Disagree again. Maybe you do, maybe you don't. If you have a Yamaha grand, you are more likely to want to warm it up a bit with some more colorful mics and preamps, or else you end up with a very sterile recording. If you are recording a Steinway or Bosendorfer, the flat clean gain thing works well because the pianos are already very colorful. This really depends on the piano. Many classical guys are fans of the Millennia preamps because they're flat. Jazz and pop folks tend toward other stuff, but there are really no hard and fast rules here.
If the room is wood, it will already have some warmth to it, so maybe none needs to be added. If it's stone or tile, it's going to start out cold, so some warmth at the mics or the preamp may be helpful.

4) The recommended Mic will depend on your budget (for example, AT4040 is OK for $300 budget, AKG414 if $1000 budget...).

Obviously. As I said above, you can get a decent piano recording out of just about any decent condenser or ribbon mic. The 4040 is great. So are 4041's, 4051's, 4050's, and 4033's. The 414 is great too, but a bit more colorful. The Royer SF-12 is amazing as a single mic. I love a pair of Neumann KM83's on piano (not KM183's). A pair of 251's of any stripe is heaven, as is a pair of U47's or U67's. And so on.

5) Use more than one Mic (to even out distance to different strings).

Sound travels at 1130 fps at room temperature. It's unlikely that you will have problems with the sound getting to the mic in time, as the distance difference are insignificant. More likely, you will want to use multiple mics to create a stereo image and to balance the response from one end of the keyboard to the other. Pop recordings tend to be close-miked. Classical recordings tend to be miked at more of a distance. Jazz recordings fall in between.
I have used the Earthworks preamp. It is very clean, quiet, and accurate, but any decent preamp is going to be quiet enough. The Earthworks has absolutely no color of it's own, and as such, I have paired with an SF-12 with great results. For my own personal tastes, it's too clean, even for classical work. But others would probably prefer that.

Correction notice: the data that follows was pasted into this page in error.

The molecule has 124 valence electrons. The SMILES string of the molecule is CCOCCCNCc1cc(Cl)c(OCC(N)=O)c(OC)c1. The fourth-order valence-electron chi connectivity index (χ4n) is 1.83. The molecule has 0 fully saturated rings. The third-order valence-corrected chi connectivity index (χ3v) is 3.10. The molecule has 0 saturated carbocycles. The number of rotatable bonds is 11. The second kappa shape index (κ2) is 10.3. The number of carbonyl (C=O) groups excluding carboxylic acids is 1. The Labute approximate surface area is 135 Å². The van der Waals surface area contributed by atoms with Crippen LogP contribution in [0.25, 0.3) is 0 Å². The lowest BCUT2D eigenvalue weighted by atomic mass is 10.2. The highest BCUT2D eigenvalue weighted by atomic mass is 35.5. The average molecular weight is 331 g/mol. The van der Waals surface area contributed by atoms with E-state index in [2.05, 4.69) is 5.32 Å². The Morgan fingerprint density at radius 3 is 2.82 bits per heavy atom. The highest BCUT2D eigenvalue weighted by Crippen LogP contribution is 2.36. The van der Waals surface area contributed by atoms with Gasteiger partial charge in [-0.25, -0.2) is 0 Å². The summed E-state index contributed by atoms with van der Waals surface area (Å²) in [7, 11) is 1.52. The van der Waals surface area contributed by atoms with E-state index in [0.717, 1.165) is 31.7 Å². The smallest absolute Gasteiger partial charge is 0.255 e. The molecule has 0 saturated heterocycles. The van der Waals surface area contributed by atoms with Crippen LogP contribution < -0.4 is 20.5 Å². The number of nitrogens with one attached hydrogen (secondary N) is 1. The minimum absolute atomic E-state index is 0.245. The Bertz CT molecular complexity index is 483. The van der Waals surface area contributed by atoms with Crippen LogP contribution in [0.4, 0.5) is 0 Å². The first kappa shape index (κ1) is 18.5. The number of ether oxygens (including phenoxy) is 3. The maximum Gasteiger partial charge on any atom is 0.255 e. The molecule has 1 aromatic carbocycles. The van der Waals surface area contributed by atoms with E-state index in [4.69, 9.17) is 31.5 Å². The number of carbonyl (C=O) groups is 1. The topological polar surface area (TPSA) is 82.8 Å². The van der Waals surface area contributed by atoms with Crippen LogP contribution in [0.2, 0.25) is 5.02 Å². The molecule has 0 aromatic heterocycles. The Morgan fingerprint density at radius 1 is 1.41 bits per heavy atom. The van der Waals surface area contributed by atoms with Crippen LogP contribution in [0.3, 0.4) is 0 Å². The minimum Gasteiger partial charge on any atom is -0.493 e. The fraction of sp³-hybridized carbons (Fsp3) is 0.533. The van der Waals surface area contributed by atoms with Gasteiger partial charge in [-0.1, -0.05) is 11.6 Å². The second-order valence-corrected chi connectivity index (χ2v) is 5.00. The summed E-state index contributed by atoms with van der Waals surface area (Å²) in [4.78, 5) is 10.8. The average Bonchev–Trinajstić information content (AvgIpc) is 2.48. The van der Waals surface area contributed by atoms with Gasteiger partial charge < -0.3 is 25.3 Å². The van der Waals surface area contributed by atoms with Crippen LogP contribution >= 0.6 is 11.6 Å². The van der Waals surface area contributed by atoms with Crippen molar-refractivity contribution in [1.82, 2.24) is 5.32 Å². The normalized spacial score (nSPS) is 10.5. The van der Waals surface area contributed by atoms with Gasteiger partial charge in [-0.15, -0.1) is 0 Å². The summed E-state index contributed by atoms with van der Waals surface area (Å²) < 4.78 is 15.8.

I love the combination of my Great River MP-2NV and a pair of Neumann KM83's on Yamaha pianos. Warms them up just enough.
AKG 414's should always sound good as long as they're positioned right. If an engineer can't get a good sound with 414's, the problem is not the mics.
In general, it's going to be easier to get a balanced response at close range using omni mics, but you will probably want to take the lid off the piano if you're close-miking using them so you don't have to deal with the reflections. If you're recording from outside the piano case, the lid is no longer an issue. If you use directional mics at close range, you won't have to worry so much about the lid, but you will have to contend with proximity effect and build-up in the low midrange, especially if you're using multiple mics.
If you get a common theme here, everything has to do with the piano, room, player, mic positioning, and probably most importantly, the music. The gear is secondary, probably more so than with any other instrument recording.
April 7, 2012 @01:48pm
fdew

Sound travels at 1130 FPS (or approximately one foot per mil sec)
Light travels at about 186,000 miles per second
Frank
April 8, 2012 @08:56pm
michaelhoddy

Indeed. Sound travels at the speed of sound. It would be good for me to get that right before I get up on my soapbox, wouldn't it? Edited, and I'll lay off the coffee next time!
April 9, 2012 @12:49am